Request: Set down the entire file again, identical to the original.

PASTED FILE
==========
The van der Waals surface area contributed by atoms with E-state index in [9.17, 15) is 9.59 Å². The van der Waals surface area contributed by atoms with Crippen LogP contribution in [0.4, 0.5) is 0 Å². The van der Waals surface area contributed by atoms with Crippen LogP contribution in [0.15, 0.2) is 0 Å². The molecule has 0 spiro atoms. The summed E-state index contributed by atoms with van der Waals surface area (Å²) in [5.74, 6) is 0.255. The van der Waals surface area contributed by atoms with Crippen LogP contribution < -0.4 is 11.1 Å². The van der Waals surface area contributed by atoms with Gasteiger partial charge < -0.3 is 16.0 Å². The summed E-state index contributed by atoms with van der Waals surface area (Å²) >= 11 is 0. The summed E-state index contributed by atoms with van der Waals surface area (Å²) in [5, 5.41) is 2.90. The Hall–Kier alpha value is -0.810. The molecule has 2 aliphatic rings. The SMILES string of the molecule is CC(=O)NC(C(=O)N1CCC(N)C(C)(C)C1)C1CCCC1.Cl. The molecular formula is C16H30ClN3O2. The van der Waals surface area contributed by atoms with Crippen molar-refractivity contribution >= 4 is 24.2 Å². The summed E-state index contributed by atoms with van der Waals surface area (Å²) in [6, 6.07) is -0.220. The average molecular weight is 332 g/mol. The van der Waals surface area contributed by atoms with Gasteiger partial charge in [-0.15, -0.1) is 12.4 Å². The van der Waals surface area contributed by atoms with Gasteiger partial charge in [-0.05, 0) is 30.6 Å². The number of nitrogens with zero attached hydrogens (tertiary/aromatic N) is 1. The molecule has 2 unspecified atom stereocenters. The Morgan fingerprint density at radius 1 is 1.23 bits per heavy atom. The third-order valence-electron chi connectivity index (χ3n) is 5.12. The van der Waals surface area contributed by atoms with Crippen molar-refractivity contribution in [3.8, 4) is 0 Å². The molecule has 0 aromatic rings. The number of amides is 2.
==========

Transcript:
The van der Waals surface area contributed by atoms with E-state index in [9.17, 15) is 9.59 Å². The van der Waals surface area contributed by atoms with Crippen LogP contribution in [0.4, 0.5) is 0 Å². The van der Waals surface area contributed by atoms with Crippen LogP contribution in [0.15, 0.2) is 0 Å². The molecule has 0 spiro atoms. The summed E-state index contributed by atoms with van der Waals surface area (Å²) in [5.74, 6) is 0.255. The van der Waals surface area contributed by atoms with Crippen LogP contribution < -0.4 is 11.1 Å². The van der Waals surface area contributed by atoms with Gasteiger partial charge < -0.3 is 16.0 Å². The summed E-state index contributed by atoms with van der Waals surface area (Å²) >= 11 is 0. The summed E-state index contributed by atoms with van der Waals surface area (Å²) in [5, 5.41) is 2.90. The Hall–Kier alpha value is -0.810. The molecule has 2 aliphatic rings. The SMILES string of the molecule is CC(=O)NC(C(=O)N1CCC(N)C(C)(C)C1)C1CCCC1.Cl. The molecular formula is C16H30ClN3O2. The van der Waals surface area contributed by atoms with Crippen molar-refractivity contribution >= 4 is 24.2 Å². The summed E-state index contributed by atoms with van der Waals surface area (Å²) in [6, 6.07) is -0.220. The average molecular weight is 332 g/mol. The van der Waals surface area contributed by atoms with Gasteiger partial charge in [-0.15, -0.1) is 12.4 Å². The van der Waals surface area contributed by atoms with Gasteiger partial charge in [-0.05, 0) is 30.6 Å². The number of nitrogens with zero attached hydrogens (tertiary/aromatic N) is 1. The molecule has 2 unspecified atom stereocenters. The Morgan fingerprint density at radius 1 is 1.23 bits per heavy atom. The third-order valence-electron chi connectivity index (χ3n) is 5.12. The van der Waals surface area contributed by atoms with Crippen molar-refractivity contribution in [3.8, 4) is 0 Å². The molecule has 0 aromatic rings. The number of amides is 2.